All of the selected schools have in common a commitment to transform the learning space in three ways: (1) An altered physical and technological space that empowers learners to investigate and collaborate; (2) An innovative curricular and pedagogical approach that frames the teacher as a facilitator and students as real-world problem solvers working in groups across disciplinary boundaries; and (3) Connections to the world beyond the school walls through partnerships with business and industry.

Davenport Community School District will be implementing an active learning classroom that will integrate STEM coursework and highly focused vocational skills at West High School. Their curriculum will strengthen STEM disciplines with the necessary 21st Century Skills and other critical shortage areas, needed in today’s workforce.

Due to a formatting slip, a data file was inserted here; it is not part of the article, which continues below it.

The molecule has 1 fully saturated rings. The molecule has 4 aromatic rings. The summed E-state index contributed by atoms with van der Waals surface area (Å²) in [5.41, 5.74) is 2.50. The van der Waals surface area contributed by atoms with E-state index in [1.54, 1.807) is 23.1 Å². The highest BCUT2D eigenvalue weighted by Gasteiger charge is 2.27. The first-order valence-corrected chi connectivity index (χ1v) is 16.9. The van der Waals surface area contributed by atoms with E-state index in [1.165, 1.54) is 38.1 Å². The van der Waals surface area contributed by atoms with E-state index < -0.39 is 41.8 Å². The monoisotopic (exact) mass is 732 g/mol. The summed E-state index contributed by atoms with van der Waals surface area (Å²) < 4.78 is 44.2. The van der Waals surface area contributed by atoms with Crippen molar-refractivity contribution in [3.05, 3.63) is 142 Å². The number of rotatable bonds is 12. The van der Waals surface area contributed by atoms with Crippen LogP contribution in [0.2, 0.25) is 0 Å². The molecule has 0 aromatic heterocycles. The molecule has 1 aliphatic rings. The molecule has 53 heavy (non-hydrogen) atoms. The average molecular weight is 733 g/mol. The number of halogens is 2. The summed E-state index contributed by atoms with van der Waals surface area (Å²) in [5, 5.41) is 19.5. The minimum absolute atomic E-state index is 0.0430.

Des Moines Hoover High School, which serves one of the most diverse student populations in the state, plans to launch a STEM Academy for 102 boys and girls. The academy’s goals are to create the ideal environment for empowered collaboration, a STEM-focused community and building a quality next generation of innovators.

Mount Pleasant Middle School is the only middle-level learning environment chosen to receive the award. The new classroom will replicate the University of Iowa’s Transform, Interact, Learn and Engage (TILE) classroom as a model in its learning environment to facilitate collaboration, peer instruction and activities enhanced through advanced technology. Their STEM classroom will serve as a prototype for a school redesign which may be duplicated in other classrooms in the following year.